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The NorthernersA Study in the Reign of King John$
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J. C. Holt

Print publication date: 1992

Print ISBN-13: 9780198203094

Published to Oxford Scholarship Online: October 2011

DOI: 10.1093/acprof:oso/9780198203094.001.0001

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The Loss of Normandy and its Consequences

The Loss of Normandy and its Consequences

Chapter:
(p.143) IX The Loss of Normandy and its Consequences
Source:
The Northerners
Author(s):

J. C. Holt

Publisher:
Oxford University Press
DOI:10.1093/acprof:oso/9780198203094.003.0009

Continental scholars have often pointed out that the Magna Carta followed inevitably on John's defeat at Bouvines in 1214. They are right in two senses. First, Bouvines stripped John of any defence against the English barons; he had now been defeated in the end towards which the whole of his administrative and diplomatic effort had been directed. Secondly, the unrest among the English baronage that achieved its final explosive form in the Magna Carta was an unavoidable product of the manifold ways in which English resources had been exploited since the early years of the reign of Henry II to support Angevin policy and possessions on the continent. To this general policy, John was committed by birth and position just as his brother and father had been. That he failed in the defence of Normandy was important, for it subjected him to criticism. John's most decisive action was not that he lost Normandy, the Touraine, and the old Angevin influence in the Midi, but that for ten furious years he devoted all his efforts to regaining what he had lost. To argue that he should have accepted the decision of 1204 is unrealistic. Not even his son, Henry III, was prepared to abandon the old Angevin claims until 1259, and he only did so then under the pressure of events in England. Thus, in the chronology of John's reign, 1204, not 1199, is the crucial date.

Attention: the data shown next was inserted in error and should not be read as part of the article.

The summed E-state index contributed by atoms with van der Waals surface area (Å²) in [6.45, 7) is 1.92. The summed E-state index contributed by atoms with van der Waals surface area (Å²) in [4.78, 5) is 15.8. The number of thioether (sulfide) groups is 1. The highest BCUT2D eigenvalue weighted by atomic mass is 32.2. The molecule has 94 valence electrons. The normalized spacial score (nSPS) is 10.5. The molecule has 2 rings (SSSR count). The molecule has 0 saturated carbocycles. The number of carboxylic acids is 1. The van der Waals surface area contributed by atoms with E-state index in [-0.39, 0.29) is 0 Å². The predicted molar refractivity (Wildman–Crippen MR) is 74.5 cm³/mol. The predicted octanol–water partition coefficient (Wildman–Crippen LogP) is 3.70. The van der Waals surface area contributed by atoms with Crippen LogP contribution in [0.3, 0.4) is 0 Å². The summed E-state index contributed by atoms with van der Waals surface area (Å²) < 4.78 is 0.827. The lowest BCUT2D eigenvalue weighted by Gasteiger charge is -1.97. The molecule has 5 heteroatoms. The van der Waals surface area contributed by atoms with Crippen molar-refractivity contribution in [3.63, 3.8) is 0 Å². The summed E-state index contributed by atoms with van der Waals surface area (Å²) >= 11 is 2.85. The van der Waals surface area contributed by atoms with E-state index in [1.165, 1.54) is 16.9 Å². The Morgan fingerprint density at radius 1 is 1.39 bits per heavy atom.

Keywords:   King John, Normandy, Magna Carta, barons, rebellion, Bouvines

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